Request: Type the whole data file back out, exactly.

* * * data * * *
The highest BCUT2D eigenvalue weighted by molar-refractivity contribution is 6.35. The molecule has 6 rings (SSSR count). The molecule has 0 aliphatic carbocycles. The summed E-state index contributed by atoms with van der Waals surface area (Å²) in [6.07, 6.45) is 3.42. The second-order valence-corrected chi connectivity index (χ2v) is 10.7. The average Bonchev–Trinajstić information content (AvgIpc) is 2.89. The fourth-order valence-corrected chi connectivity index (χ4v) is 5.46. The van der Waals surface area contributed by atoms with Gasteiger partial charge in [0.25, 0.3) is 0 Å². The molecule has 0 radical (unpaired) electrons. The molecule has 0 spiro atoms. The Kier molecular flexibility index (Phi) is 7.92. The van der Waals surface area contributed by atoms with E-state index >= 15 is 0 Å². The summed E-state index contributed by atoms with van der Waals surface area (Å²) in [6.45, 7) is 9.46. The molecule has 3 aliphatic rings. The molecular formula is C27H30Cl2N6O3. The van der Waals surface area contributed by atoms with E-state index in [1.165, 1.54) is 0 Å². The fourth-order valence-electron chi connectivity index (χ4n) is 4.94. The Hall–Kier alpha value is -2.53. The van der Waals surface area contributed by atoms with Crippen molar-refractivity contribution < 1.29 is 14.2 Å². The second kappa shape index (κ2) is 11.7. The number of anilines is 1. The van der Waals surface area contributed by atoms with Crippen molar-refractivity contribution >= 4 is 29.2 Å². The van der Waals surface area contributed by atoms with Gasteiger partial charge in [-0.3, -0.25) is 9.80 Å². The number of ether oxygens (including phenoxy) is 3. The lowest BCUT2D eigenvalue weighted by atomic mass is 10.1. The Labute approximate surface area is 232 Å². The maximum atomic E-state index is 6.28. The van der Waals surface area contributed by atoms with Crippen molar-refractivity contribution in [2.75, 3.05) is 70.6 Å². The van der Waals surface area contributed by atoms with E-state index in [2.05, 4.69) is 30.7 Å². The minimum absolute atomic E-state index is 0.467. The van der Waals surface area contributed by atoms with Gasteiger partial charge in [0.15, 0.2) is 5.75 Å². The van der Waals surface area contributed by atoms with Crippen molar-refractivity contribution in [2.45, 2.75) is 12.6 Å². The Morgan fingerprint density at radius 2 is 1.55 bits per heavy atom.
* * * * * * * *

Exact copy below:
The highest BCUT2D eigenvalue weighted by molar-refractivity contribution is 6.35. The molecule has 6 rings (SSSR count). The molecule has 0 aliphatic carbocycles. The summed E-state index contributed by atoms with van der Waals surface area (Å²) in [6.07, 6.45) is 3.42. The second-order valence-corrected chi connectivity index (χ2v) is 10.7. The average Bonchev–Trinajstić information content (AvgIpc) is 2.89. The fourth-order valence-corrected chi connectivity index (χ4v) is 5.46. The van der Waals surface area contributed by atoms with Gasteiger partial charge in [0.25, 0.3) is 0 Å². The molecule has 0 radical (unpaired) electrons. The molecule has 0 spiro atoms. The Kier molecular flexibility index (Phi) is 7.92. The van der Waals surface area contributed by atoms with E-state index >= 15 is 0 Å². The summed E-state index contributed by atoms with van der Waals surface area (Å²) in [6.45, 7) is 9.46. The molecule has 3 aliphatic rings. The molecular formula is C27H30Cl2N6O3. The van der Waals surface area contributed by atoms with E-state index in [1.165, 1.54) is 0 Å². The fourth-order valence-electron chi connectivity index (χ4n) is 4.94. The Hall–Kier alpha value is -2.53. The van der Waals surface area contributed by atoms with Crippen molar-refractivity contribution < 1.29 is 14.2 Å². The second kappa shape index (κ2) is 11.7. The number of anilines is 1. The van der Waals surface area contributed by atoms with Crippen molar-refractivity contribution >= 4 is 29.2 Å². The van der Waals surface area contributed by atoms with Gasteiger partial charge in [-0.3, -0.25) is 9.80 Å². The number of ether oxygens (including phenoxy) is 3. The lowest BCUT2D eigenvalue weighted by atomic mass is 10.1. The Labute approximate surface area is 232 Å². The maximum atomic E-state index is 6.28. The van der Waals surface area contributed by atoms with Crippen molar-refractivity contribution in [2.75, 3.05) is 70.6 Å². The van der Waals surface area contributed by atoms with E-state index in [2.05, 4.69) is 30.7 Å². The minimum absolute atomic E-state index is 0.467. The van der Waals surface area contributed by atoms with Gasteiger partial charge in [0.15, 0.2) is 5.75 Å². The van der Waals surface area contributed by atoms with Crippen molar-refractivity contribution in [2.45, 2.75) is 12.6 Å². The Morgan fingerprint density at radius 2 is 1.55 bits per heavy atom.